Though robotic 3D printing technology is currently undergoing rapid development, most of the research and experiments are still based on a bottom up layering process. This paper addresses long term research into a robotic 3D printed polygon mesh whose struts are directly built up and joined together as rapidly generated physical wireframes. This paper presents a novel “multi-threaded” robotic extruder, as well as a technical strategy to create a “printable” polygon mesh that is collision-free during robotic operation. Compared to standard 3D printing, architectural applications demand much larger dimensions at human scale, geometrically lower resolution and faster production speed. Taking these features into consideration, 3D printed frameworks have huge potential in the building industry by combining robot arm technology together with FDM 3D printing technology. Currently, this methodology of rapid prototyping could potentially be applied on pre-fabricated building components, especially ones with uniform parabolic features. Owing to the mechanical features of the robot arm, the most crucial challenge of this research is the consistency of non-stop automated control. Here, an algorithm is employed not only to predict and solve problems, but also to optimize for a highly efficient construction process in coordination of the robotic 3D printing system. Since every stroke of the wireframe contains many parameters and calculations in order to reflect its native organization and structure, this robotic 3D printing process requires processing an intensive amount of data in the back stage.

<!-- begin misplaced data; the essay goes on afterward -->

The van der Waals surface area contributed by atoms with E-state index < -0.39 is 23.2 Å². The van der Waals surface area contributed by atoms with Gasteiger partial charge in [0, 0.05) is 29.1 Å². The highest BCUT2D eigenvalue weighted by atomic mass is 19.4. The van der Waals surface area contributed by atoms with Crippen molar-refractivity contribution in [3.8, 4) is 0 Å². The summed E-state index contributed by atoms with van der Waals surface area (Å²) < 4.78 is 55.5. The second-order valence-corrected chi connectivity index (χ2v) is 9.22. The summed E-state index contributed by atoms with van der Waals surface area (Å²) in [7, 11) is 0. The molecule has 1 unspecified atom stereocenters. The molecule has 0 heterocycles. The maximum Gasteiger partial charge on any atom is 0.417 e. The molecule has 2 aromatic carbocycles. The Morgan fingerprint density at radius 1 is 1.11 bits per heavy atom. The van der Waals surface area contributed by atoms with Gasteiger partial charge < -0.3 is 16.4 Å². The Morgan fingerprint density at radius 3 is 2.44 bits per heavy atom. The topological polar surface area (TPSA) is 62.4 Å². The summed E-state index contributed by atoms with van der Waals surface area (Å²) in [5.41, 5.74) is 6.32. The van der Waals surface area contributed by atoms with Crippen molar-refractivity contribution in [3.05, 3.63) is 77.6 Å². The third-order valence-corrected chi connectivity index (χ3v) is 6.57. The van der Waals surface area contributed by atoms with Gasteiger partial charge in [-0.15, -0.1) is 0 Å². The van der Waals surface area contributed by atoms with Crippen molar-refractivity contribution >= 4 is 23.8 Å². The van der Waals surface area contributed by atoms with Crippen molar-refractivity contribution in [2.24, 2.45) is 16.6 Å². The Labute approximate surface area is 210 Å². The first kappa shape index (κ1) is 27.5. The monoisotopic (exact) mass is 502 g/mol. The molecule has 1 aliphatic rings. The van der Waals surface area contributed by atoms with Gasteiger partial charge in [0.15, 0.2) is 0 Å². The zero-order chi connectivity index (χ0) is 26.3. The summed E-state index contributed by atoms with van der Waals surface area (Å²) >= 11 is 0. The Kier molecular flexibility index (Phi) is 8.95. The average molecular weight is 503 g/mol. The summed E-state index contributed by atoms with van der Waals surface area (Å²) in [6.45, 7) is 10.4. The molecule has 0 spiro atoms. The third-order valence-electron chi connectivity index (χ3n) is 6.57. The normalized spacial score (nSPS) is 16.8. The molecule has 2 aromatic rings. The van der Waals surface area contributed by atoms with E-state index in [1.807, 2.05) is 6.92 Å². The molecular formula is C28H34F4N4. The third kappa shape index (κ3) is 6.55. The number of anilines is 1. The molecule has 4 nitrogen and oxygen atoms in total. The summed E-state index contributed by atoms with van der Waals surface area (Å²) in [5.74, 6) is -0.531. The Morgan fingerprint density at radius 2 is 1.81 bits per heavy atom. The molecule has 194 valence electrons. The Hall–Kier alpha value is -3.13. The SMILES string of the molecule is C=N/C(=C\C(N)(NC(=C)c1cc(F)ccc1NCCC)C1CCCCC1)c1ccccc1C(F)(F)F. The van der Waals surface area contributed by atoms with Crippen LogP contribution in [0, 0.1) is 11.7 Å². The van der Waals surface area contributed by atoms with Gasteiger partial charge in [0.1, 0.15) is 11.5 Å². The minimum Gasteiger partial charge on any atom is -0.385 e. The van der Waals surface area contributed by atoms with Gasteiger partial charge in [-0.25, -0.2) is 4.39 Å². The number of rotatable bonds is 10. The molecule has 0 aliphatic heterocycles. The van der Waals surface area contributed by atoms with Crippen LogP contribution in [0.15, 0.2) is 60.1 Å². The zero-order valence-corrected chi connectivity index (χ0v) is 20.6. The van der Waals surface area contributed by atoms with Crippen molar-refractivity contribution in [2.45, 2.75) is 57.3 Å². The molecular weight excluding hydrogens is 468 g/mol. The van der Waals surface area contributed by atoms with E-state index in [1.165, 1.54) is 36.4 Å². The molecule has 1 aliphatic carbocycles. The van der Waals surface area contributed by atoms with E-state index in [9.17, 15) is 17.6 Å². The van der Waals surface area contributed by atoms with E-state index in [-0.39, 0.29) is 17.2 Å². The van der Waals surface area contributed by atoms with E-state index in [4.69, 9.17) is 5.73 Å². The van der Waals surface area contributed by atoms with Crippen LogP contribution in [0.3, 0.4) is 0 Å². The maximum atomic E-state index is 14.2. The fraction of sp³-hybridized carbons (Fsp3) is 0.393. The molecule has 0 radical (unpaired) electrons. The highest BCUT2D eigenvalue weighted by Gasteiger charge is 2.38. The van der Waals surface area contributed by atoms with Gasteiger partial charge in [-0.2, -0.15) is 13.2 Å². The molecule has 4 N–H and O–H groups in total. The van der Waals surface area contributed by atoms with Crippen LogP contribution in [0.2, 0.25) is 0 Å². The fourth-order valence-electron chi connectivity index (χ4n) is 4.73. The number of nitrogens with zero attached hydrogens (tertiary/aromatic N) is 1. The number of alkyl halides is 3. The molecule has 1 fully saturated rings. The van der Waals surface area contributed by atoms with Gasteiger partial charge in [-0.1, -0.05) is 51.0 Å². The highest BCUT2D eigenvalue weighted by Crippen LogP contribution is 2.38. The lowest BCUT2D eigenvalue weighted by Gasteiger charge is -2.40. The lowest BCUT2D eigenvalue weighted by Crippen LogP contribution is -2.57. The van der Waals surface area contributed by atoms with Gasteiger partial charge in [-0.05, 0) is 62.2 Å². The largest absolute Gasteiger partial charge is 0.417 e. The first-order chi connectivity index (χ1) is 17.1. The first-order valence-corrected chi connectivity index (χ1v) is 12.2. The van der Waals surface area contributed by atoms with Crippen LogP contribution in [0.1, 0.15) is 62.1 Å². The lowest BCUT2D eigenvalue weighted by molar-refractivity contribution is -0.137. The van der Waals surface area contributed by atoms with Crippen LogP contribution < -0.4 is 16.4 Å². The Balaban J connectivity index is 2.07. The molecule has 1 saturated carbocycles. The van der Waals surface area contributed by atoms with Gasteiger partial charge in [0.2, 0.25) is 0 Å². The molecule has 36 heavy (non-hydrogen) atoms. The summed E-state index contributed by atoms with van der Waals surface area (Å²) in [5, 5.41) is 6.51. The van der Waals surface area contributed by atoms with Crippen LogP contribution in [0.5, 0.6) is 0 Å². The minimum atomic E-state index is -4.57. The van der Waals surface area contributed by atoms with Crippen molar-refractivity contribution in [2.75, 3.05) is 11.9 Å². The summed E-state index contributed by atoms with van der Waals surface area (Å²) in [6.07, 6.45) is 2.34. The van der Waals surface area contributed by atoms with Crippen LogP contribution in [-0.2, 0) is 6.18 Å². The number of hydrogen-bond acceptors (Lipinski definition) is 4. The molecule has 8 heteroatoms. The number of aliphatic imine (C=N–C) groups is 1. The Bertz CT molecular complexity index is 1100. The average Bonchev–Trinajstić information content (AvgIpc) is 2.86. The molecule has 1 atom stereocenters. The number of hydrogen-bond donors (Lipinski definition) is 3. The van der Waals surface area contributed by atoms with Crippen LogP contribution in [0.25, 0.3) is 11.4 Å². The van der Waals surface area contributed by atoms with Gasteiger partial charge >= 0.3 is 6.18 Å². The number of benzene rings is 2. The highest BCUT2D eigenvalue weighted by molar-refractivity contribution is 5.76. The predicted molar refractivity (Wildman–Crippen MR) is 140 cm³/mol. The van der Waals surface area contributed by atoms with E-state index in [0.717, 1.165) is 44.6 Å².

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Archi-solution Workshop(Beijing):

Lei Yu,

Zhongyuan Liu,

Sai Xiao,

Yanxin Wang


University of Science and Technology of China:

Yijiang Huang,

Ligang Liu,

Guoxian Song